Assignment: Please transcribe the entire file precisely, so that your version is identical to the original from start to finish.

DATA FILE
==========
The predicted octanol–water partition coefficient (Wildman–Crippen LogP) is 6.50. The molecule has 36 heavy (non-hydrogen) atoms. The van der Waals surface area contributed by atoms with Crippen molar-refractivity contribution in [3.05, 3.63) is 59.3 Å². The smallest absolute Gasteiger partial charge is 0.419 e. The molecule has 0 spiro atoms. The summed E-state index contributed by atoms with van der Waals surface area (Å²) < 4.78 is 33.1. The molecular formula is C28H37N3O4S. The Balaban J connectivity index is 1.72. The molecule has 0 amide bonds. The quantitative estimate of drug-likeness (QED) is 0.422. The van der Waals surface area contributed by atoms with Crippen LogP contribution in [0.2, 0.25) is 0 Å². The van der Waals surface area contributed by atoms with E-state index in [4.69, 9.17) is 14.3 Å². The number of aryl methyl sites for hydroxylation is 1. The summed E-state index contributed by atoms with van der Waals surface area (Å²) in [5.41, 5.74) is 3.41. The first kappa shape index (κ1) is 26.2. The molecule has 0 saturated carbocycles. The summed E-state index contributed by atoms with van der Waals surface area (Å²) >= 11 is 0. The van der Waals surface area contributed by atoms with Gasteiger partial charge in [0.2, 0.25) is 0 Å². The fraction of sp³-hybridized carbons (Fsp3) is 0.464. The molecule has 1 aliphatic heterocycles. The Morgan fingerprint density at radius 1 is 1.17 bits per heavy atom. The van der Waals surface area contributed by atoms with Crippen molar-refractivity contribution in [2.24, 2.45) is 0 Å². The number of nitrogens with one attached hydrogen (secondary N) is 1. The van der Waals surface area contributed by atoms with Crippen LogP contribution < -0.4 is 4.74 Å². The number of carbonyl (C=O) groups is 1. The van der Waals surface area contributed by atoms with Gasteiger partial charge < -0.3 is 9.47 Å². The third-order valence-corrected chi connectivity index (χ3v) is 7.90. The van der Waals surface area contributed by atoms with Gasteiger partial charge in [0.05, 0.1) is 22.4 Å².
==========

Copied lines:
The predicted octanol–water partition coefficient (Wildman–Crippen LogP) is 6.50. The molecule has 36 heavy (non-hydrogen) atoms. The van der Waals surface area contributed by atoms with Crippen molar-refractivity contribution in [3.05, 3.63) is 59.3 Å². The smallest absolute Gasteiger partial charge is 0.419 e. The molecule has 0 spiro atoms. The summed E-state index contributed by atoms with van der Waals surface area (Å²) < 4.78 is 33.1. The molecular formula is C28H37N3O4S. The Balaban J connectivity index is 1.72. The molecule has 0 amide bonds. The quantitative estimate of drug-likeness (QED) is 0.422. The van der Waals surface area contributed by atoms with Crippen LogP contribution in [0.2, 0.25) is 0 Å². The van der Waals surface area contributed by atoms with E-state index in [4.69, 9.17) is 14.3 Å². The number of aryl methyl sites for hydroxylation is 1. The summed E-state index contributed by atoms with van der Waals surface area (Å²) in [5.41, 5.74) is 3.41. The first kappa shape index (κ1) is 26.2. The molecule has 0 saturated carbocycles. The summed E-state index contributed by atoms with van der Waals surface area (Å²) >= 11 is 0. The van der Waals surface area contributed by atoms with Gasteiger partial charge in [0.2, 0.25) is 0 Å². The fraction of sp³-hybridized carbons (Fsp3) is 0.464. The molecule has 1 aliphatic heterocycles. The Morgan fingerprint density at radius 1 is 1.17 bits per heavy atom. The van der Waals surface area contributed by atoms with Crippen molar-refractivity contribution in [2.24, 2.45) is 0 Å². The number of nitrogens with one attached hydrogen (secondary N) is 1. The van der Waals surface area contributed by atoms with Crippen LogP contribution < -0.4 is 4.74 Å². The number of carbonyl (C=O) groups is 1. The van der Waals surface area contributed by atoms with Gasteiger partial charge < -0.3 is 9.47 Å². The third-order valence-corrected chi connectivity index (χ3v) is 7.90. The van der Waals surface area contributed by atoms with Gasteiger partial charge in [0.05, 0.1) is 22.4 Å².